The COVID-19 pandemic completely changed the way and where millions of Americans work. In the beginning, the shift was from home to work. However, companies are now adjusting to the realization that things may never go back as they were.
More and more companies are adopting the hybrid workplace model, where some employees work remotely, and others work in the office. Other employees come to work on alternating days or regularly scheduled monthly, weekly, or quarterly meetings. As company managers work to ensure that operations run smoothly, it is also important to ensure that this new job is inclusive for all employees.
A hybrid workspace can break down some barriers to inclusion, and along with that, they can also present entirely new challenges. There's a lot of talk about hybrid meetings and events these days. And it's not without cause. Even if public health advancements allow for the restoration of in-person events, the requirement to reach and engage virtual audiences will continue.
While immunizations are increasingly becoming more common, many participants may still be hesitant to attend major indoor and in-person events for some time. In addition, in-person attendance is anticipated to continue to be hampered by tight travel and marketing expenditures, as well as altering municipal, state, and national regulations.
A hybrid meeting means that participants join wherever they work. Thus, part of the team may be in the office while other team members are at home.
Now that many people are used to meeting virtually, hybrid meetings are not a difficult transition. Gone are the days when you had to be in the office for every meeting. Or where it would be annoying to try to call someone by phone.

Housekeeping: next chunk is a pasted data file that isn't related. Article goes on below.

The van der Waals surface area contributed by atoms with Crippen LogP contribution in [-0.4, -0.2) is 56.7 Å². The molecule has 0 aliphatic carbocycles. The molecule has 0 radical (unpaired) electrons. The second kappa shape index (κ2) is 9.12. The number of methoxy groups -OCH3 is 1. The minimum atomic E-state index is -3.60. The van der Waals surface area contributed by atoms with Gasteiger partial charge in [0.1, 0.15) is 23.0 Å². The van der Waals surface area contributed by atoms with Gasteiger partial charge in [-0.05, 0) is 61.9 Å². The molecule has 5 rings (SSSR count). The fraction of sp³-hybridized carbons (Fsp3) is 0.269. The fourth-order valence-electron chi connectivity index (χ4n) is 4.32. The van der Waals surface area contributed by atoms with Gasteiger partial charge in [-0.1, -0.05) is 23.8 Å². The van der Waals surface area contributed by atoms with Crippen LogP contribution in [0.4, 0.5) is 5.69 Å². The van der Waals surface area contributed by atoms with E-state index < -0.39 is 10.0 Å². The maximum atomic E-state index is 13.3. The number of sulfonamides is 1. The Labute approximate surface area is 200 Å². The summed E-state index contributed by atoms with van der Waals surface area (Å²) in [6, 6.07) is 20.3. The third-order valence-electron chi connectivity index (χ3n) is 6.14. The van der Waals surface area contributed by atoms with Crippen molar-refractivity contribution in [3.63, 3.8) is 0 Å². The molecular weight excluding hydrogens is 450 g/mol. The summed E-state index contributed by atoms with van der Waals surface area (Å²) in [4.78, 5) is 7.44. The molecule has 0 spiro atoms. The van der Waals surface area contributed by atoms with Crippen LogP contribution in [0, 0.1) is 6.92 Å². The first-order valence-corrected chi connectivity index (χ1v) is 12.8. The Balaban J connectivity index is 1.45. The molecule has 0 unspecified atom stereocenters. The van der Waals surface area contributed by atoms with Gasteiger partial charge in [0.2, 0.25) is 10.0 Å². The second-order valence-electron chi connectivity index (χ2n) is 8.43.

As people evolve into a hybrid work model, it doesn't seem uncommon for a team member to display a video. Video calling is how many companies have been in business for the last 1.5 years.
However, one of the main concerns for hybrid meetings is that teleworkers may be excluded. For example, what does the team discuss in the meeting room just before the meeting? What do people talk about when they go back to their desks? Remote workers do not have the opportunity to participate in these discussions.
To ensure inclusion in a hybrid meeting, think about what happens remotely. Remote control means you expect the team to be away, even if some people work in the office.
The meeting should begin on schedule
It happens: you're heading to the conference room with other colleagues to attend a meeting, but the group becomes distracted along the way, and you're all 5 minutes late. Those in the office will understand why the meeting hasn't begun yet, while those on the video conference will be looking at the screen, trying to figure out if you forgot to dial them in and the meeting started without them and wondering how long they should wait before contacting someone about it.
When remote employees lack the context of the issue in the office and can't readily perceive what's going on, it's critical always to start meetings with them.
Turn on the camera as soon as you join the meeting
To avoid disrupting guests attending remotely, it's tempting to switch on the video call (or enable the camera and microphone) just after everyone in the room has settled in and ceased small talk in hybrid meetings. While the intentions are excellent, participants on the call may feel like outcasts in the group.
Even if they can't readily participate in the small conversation and aren't particularly interested in watching everyone sit down and open computers, seeing and hearing all of the preparation helps the meeting feel less transactional and more like team engagement.
1. Establish ground rules
Let's go into the 'how' of holding hybrid meetings. How do you ensure that they are effective and that everyone who attends feels valued and included?